by Sebastian Dewhurst in News & Articles
In a recent article “New Frontiers in Simulation Process Automation” published on 3dCadWorld.com by Bruce Jenkins, President of Ora Research, EASA was identified as a 3rd generation simulation and analysis deployment platform. So what exactly does this mean, and how can it benefit engineering-focused enterprises?
As we’ve discussed before, one of the major challenges that enterprises face when it comes to modeling and simulation is the deployment of these models to non-experts in the enterprise. This “democratization of simulation” – or accessibility to simulation processes – is something that EASA can help facilitate by enabling the deployment of existing simulation models to user-friendly, version-controlled web-based applications.
In Jenkins’ article, he focuses on the automation of simulation processes – something that is critical for enterprises to optimize in order to produce the most innovative designs at the most cost and time-effective rates. EASA’s capability as a simulation process deployment software, as Jenkins outlines, serves not only to allow for greater accessibility to simulation models, but also by allowing for greater efficiency of collaboration and minimization of potential errors.
An excerpt from Jenkins’ article:
“How simulation apps escape some of the limits of older approaches is by capturing the expert rules based on the functional architecture of the product family, instead of on the geometry or topology of particular designs…Automation templates constructed on this basis allow any user, expert or non-expert, to explore alternative architectures, and to swap out entire components to find the best design most effectively. Most important is that these apps, designed and certified by experts, are immediately usable by engineers and designers without requiring specialized training—and make the full power of the underlying simulation and analysis tools available, safely and reliably.”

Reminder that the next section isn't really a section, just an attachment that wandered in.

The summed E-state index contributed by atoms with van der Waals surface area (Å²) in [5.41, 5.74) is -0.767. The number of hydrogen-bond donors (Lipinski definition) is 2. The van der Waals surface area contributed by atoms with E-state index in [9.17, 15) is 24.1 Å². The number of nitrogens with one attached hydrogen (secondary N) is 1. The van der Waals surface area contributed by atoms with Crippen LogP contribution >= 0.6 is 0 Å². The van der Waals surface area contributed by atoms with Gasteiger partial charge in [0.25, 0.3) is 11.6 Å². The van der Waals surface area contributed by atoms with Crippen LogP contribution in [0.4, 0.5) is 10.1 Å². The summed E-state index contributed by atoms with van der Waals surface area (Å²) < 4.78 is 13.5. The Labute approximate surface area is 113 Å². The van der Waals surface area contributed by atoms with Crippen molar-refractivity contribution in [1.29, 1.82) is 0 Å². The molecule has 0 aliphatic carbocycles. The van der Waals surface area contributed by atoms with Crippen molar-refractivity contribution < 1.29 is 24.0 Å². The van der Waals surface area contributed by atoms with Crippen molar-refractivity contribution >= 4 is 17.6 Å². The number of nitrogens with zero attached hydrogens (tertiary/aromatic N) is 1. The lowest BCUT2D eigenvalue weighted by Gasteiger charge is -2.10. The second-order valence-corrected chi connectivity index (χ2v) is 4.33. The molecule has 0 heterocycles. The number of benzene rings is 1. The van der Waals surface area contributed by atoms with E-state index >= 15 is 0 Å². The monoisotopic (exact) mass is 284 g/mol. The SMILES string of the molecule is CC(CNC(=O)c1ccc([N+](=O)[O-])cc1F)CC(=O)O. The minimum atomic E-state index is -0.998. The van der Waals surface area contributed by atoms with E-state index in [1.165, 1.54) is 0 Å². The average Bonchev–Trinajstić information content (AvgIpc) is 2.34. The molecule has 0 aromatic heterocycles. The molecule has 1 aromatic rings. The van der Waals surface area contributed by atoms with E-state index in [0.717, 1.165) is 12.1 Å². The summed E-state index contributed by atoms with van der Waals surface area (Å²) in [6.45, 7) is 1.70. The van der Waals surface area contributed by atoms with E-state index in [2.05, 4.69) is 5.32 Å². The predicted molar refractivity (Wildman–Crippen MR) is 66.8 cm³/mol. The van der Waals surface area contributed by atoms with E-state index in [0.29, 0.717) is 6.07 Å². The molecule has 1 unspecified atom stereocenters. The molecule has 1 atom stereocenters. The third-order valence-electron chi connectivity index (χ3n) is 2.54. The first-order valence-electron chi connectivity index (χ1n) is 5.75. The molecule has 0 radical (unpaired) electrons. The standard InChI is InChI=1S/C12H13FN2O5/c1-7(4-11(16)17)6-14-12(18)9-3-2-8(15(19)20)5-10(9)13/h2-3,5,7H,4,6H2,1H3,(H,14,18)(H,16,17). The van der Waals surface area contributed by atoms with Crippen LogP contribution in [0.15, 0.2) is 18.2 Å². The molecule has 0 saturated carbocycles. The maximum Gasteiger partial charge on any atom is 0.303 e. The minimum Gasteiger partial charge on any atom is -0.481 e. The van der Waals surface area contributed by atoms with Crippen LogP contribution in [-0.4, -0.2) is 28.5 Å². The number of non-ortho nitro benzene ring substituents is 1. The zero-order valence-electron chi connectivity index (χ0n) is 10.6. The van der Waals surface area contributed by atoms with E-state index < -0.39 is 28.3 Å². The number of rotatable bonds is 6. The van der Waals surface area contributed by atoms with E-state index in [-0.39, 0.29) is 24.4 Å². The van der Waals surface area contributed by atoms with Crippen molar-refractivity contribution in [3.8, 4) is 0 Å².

While several major software vendors have delivered what Jenkins described as “2nd generation platforms,” EASA emerges as the next generation tool. Further, of the other 3rd generation platforms that Jenkins mentions, only Comsol and Xogeny are not based on EASA.
Jenkins also asserts the need for simulation apps to be closely tailored to the specific needs and processes of the organization that employs it. Equally important, he notes, is that these apps need to be both forward-thinking for future innovation and at the same time immediately applicable to simulation challenges at hand in order to have the greatest value to the enterprise.
Does your company struggle with simulation process and analysis deployment? Do you employ custom simulation apps to achieve greater efficiency and innovation in design?
Tags: modeling simulation, ORA research, Simulation